Understanding where employees prefer to spend time and how they are energized is important when developing employee engagement and culture strategies.
Introversion and extroversion are terms originally used by Carl Jung to describe the preferred focus of one’s energy on either the outer or the inner world. Jung defined extroverts as those who orient their energy to the outer world, while introverts orient their energy to the inner world. Put simply, extroverts are energized by external activities, like group sports, parties, and meeting new people; while introverts are energized by internal activities like research, a solitary hobby, or a solo nature hike. These personality traits are often viewed as a continuum, because everyone spends some time focusing internally and externally.
However, we identify ourselves as the side of the spectrum where we prefer to spend most of our time. Introversion and extroversion are one set of factors included in the Myers-Briggs Type Indicator personality inventory used for a variety of purposes. These inventories are often used in corporate environments to gain a better understanding of employees’ personalities and prefered work environments. Chances are you’ve taken some type of personality assessment for a job, whether it used Jung’s terms during analysis or not.
In her book “Quiet,” Susan Cain chronicles the shift from a “culture of character” to a “culture of personality” in American history that led to the rise of the “extrovert ideal.” She describes the extrovert ideal as “the omnipresent belief that the ideal self is gregarious, alpha, and comfortable in the spotlight.” Modern workplaces are designed for extroverts because of this shift in the perceived ideal personality.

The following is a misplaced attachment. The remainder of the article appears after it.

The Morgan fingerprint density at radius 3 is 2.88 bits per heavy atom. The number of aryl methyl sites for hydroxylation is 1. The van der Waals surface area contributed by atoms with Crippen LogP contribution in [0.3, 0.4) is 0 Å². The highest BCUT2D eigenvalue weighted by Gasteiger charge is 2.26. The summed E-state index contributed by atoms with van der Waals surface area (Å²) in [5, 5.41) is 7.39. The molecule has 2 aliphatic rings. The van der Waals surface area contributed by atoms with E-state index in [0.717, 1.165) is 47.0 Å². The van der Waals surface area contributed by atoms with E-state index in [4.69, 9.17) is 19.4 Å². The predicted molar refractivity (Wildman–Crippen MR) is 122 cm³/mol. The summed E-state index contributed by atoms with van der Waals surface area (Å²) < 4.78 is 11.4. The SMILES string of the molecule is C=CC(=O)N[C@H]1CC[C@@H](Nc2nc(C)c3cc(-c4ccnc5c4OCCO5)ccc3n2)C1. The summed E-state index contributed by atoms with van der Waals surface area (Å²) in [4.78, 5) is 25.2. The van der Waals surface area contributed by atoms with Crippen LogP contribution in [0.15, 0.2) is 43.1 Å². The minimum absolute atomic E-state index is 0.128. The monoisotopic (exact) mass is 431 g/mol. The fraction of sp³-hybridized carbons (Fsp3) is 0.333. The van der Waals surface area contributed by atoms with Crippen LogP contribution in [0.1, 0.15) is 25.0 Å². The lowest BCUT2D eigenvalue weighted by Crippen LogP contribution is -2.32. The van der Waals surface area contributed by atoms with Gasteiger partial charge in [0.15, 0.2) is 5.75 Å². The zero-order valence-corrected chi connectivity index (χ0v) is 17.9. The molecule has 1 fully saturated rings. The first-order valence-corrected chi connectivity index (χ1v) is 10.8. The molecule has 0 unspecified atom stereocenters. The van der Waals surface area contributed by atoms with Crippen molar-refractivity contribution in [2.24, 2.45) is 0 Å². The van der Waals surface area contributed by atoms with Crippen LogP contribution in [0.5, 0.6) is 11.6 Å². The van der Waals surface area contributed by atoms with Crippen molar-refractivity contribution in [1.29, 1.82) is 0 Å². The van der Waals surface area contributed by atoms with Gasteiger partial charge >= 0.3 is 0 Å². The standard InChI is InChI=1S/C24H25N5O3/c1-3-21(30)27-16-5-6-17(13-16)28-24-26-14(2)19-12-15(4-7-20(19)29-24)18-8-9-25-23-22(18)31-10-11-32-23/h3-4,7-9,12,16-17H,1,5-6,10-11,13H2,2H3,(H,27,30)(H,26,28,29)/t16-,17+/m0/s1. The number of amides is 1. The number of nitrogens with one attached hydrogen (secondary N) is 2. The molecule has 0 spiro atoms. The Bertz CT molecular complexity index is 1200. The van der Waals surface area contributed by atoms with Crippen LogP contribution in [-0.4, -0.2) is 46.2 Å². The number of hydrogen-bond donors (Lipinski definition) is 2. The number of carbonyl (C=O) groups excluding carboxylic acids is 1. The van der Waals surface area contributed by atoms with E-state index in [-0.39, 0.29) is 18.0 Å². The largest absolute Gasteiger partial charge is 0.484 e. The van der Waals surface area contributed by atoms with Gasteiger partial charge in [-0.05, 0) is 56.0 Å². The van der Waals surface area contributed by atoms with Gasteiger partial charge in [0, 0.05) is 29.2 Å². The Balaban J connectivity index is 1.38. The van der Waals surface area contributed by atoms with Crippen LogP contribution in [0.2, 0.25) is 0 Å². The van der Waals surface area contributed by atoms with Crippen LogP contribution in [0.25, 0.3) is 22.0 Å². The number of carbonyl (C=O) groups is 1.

However, research shows that one-third to one-half of people identify as introverts. If you identify as an extrovert, you may be tempted to dismiss these statistics as inaccurate. But as most self-identifying introverts will tell you, given the extrovert ideal in society, they’ve been forced to become adept at pretending to be extroverts simply to fit in. So the co-worker that appears to be extroverted may not truly be so; their perceived extroversion may be an adaptation they’ve made to survive in the workplace. If your employee engagement strategies are based around the extrovert ideal, it’s possible that up to a half of your employees are simply surviving at work, rather than thriving.
If you want to better engage introverts at work, you may need to make a few adjustments to help them flourish in the daily work environment. Given their nature, introverts may not readily tell you exactly what they need to thrive. However, when asked, most will admit to needing just a bit more quiet, space, and time for reflection than their extroverted peers to produce their best work. The following are five common pitfalls for introverts at work.
1. Open offices
While open offices may have advantages for creativity and collaboration, they aren’t always the ideal environment for introverts. If your current space is primarily open, consider using undesignated offices or conference rooms for employees to use on an as-needed basis if they need a place to avoid interruptions while working. If your space doesn’t allow for these types of offices, offer an opportunity to work remotely one day each week. Flexible work options give introverts opportunity to have a predictable, dedicated time to complete work that requires deep thought and time to recharge from office interactions.
2. Meeting fatigue
Days filled with back-to-back meetings can be effective and productive for managers and leadership. However, they can be exhausting for introverts and leave them frustrated that they can’t bring their best self to each meeting, especially as the day wears on. Allow a little time and space between mandatory meetings when possible so introverts can have time to process their thoughts and ideas before moving on to the next agenda.
3. Collaboration anxiety